The Retirement Apocalypse Isn’t Coming

Don’t let vague fears of future trouble paralyze you now
Photograph by Alan Powdrill/Getty Images

Grandma’s much anticipated Arctic cruise becomes a slow drift away on an ice floe. Grandpa mortgages his kidneys to pay for a new heart. Social Security is deader than disco.

That bleak vision is only a slight exaggeration of the retirement catastrophes foretold by the media, financial firms, and many experts. It’s a scare tactic that’s moved the tone of the U.S. savings and retirement conversation from a constructive call to action to an alarmist frenzy. Building a solid financial future isn’t easy—wages are stagnant, markets have been disappointing, and Americans are getting older and living longer. Half of U.S. households are at risk of not having enough to maintain their living standards in retirement, according to Boston College’s Center for Retirement Research. Still, focusing only on the difficulty of the challenges can make the problem worse.

Fear is a poor motivator, as those who advocate exercise and smoking cessation know. Environmentalists have also figured this out. One study by two professors at the University of California at Berkeley found that the more catastrophic the prediction about climate change, the more skeptical listeners became. Erik Carter, who holds workplace seminars for the financial education company Financial Finesse, often encounters people who have given up in the face of what they perceive as an insurmountable challenge. When he speaks with workers about retirement, pessimists far outnumber optimists: “They’re discouraged to take any action,” he says, “because they just don’t think they’re going to retire.”

At the heart of their fear is the fate of the financial safety net Americans subsidize with every paycheck. Just 6 percent of the millennial generation expect to get the full benefits from Social Security, according to the Pew Research Center. Half believe they’ll get nothing at all. The trust fund built up to pay for baby-boomer retirements does run out in 2033, but even then Social Security should be able to pay 77 percent of benefits. And that’s assuming politicians can’t come up with extra revenue for what is arguably the government’s most popular and effective program. Pew finds more than 80 percent of all generations, including millennials, support Social Security and Medicare.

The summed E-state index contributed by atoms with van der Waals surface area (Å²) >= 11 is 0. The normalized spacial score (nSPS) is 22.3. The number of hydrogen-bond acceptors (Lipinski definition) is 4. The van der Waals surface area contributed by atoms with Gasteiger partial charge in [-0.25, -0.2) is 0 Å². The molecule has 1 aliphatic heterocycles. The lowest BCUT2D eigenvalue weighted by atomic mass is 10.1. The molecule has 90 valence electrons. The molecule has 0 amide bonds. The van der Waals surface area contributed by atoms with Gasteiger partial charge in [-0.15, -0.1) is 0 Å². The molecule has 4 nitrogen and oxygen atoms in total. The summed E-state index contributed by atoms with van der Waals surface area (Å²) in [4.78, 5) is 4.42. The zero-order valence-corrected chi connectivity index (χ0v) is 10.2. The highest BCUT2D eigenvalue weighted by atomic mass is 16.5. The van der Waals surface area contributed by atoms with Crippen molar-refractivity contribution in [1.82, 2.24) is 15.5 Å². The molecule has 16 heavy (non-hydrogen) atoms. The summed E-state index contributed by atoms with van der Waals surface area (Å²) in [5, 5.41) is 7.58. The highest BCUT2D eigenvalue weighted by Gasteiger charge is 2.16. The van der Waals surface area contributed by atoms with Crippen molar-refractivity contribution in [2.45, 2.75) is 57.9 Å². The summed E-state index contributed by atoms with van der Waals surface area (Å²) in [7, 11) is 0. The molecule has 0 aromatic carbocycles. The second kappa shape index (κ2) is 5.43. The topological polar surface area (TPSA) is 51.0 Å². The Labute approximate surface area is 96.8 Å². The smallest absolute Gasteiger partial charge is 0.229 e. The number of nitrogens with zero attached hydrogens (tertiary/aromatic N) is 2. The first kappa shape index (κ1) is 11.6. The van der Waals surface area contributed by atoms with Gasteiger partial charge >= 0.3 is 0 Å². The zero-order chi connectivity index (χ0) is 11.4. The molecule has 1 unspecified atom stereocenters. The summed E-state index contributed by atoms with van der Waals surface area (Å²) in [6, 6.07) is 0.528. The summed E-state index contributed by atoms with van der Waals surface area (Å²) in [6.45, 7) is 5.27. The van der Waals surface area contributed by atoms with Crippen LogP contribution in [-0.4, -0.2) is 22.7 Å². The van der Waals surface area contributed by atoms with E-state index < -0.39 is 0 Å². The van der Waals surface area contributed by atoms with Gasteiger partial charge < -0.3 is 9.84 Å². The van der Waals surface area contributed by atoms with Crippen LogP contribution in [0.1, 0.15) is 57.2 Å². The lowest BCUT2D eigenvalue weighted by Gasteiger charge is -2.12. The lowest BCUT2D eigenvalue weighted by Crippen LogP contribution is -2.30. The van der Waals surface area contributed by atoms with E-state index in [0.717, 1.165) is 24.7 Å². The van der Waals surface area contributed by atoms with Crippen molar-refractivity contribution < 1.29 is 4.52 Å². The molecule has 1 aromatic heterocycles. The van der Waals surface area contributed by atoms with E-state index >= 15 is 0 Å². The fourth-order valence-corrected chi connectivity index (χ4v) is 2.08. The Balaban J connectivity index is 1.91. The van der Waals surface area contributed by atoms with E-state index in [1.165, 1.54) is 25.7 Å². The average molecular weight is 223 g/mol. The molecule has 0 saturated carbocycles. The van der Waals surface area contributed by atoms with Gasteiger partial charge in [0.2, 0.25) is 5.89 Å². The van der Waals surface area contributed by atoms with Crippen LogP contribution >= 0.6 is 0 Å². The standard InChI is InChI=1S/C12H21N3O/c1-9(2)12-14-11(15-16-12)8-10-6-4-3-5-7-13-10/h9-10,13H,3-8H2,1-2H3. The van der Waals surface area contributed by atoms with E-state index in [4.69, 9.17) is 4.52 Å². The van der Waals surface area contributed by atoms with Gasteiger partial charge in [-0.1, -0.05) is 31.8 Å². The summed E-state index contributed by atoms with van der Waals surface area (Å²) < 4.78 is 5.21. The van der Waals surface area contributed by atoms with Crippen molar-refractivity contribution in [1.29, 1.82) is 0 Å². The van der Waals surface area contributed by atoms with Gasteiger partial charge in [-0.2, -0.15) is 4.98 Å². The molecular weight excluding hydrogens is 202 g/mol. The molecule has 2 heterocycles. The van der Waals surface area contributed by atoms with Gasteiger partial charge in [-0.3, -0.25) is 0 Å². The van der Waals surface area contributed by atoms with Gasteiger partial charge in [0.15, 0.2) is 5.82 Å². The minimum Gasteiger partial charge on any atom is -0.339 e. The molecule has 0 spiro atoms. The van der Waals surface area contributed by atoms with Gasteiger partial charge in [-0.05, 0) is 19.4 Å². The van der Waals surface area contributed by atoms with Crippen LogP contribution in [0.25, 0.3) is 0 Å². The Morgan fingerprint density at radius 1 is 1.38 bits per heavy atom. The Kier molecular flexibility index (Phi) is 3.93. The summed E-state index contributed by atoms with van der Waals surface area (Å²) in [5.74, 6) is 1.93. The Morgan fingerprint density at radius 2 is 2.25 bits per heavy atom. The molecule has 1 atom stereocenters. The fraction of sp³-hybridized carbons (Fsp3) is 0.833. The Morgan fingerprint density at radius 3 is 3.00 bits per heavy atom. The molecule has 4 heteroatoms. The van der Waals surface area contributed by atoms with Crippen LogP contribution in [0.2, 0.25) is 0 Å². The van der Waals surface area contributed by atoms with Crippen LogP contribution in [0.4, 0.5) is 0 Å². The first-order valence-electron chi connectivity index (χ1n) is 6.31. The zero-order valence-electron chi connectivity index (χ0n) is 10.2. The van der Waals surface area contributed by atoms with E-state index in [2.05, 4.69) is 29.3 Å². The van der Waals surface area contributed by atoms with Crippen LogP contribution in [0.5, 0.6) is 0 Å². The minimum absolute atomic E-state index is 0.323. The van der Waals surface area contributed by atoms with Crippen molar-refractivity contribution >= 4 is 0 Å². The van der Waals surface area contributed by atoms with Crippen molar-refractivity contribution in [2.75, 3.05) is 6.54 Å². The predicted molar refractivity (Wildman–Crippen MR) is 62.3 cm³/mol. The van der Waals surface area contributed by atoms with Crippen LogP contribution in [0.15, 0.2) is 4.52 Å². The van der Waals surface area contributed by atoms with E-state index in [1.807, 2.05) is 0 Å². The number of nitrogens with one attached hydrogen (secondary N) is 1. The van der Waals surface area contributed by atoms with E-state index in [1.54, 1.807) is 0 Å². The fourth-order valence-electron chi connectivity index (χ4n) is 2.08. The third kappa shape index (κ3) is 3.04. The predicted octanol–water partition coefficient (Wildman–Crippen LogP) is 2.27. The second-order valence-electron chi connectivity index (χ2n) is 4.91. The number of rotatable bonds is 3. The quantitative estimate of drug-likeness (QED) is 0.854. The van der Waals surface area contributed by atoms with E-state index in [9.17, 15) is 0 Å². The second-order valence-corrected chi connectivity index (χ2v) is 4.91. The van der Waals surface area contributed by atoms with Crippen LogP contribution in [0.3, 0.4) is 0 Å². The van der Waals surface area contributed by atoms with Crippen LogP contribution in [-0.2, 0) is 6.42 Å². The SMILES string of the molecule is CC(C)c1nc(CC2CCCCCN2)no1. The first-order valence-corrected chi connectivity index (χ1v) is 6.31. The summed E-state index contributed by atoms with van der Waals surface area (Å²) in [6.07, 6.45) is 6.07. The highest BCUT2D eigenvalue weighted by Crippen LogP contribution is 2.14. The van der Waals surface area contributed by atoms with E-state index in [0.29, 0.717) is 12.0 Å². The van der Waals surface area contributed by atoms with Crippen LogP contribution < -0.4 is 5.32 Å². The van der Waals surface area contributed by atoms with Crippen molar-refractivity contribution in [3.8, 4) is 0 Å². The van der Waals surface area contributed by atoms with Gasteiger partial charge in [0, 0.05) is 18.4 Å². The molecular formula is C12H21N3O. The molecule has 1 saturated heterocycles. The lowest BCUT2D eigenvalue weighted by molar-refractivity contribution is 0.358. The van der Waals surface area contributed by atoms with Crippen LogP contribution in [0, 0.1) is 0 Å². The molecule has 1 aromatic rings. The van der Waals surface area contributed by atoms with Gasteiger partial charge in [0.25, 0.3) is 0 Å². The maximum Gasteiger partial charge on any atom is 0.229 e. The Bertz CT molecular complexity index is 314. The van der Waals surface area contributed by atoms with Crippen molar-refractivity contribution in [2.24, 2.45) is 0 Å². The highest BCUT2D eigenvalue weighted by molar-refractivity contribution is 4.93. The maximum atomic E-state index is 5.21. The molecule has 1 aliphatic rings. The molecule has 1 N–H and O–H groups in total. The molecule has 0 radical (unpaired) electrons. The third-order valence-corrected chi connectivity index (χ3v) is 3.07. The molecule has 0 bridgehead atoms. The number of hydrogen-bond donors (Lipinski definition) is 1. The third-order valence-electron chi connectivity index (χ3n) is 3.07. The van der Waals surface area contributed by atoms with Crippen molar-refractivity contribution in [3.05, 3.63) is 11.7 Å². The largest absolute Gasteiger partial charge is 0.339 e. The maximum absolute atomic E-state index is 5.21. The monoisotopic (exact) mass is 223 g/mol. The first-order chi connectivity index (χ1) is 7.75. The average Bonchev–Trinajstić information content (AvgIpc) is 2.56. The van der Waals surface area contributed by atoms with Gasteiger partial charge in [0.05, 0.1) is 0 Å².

The situation for Medicare and health care in general is shakier, but there are signs the growth in costs is slowing. The federal government’s 10-year spending projection for health care has fallen $900 billion since 2011.

Most policymakers and companies admit there’s a problem with a retirement system that asks everybody to structure their own financial futures without help. As a result, more workplaces are offering financial wellness programs and advice from independent advisers. Workers are being saddled with less paperwork and fewer decisions. Retirement plans are automatically signing up employees for 401(k)s, gradually increasing their savings rates, and putting them in target-date funds that give them appropriate asset allocations for their age.

There’s another way to improve the odds of accumulating enough money for retirement, says Harvard Business School professor Michael Norton: Rather than thinking about savings as this dreary thing that “will sustain you until you die,” focus on specific things you’re setting aside money for. How many times a week do you want to eat out when you retire? How about a summer in Paris or a world tour? Think of today’s spending in terms of opportunity cost. Forgo new swimsuits this summer, book the savings, and you’re that much closer to adding a pool to your retirement dream house. Setting those kinds of goals makes saving much more enjoyable. “You’re rewarding yourself when you retire,” Norton says, “rather than just taking from yourself now.”


    The bottom line: Focusing on the positive aspects of retirement can make it easier to put away enough money for the future.

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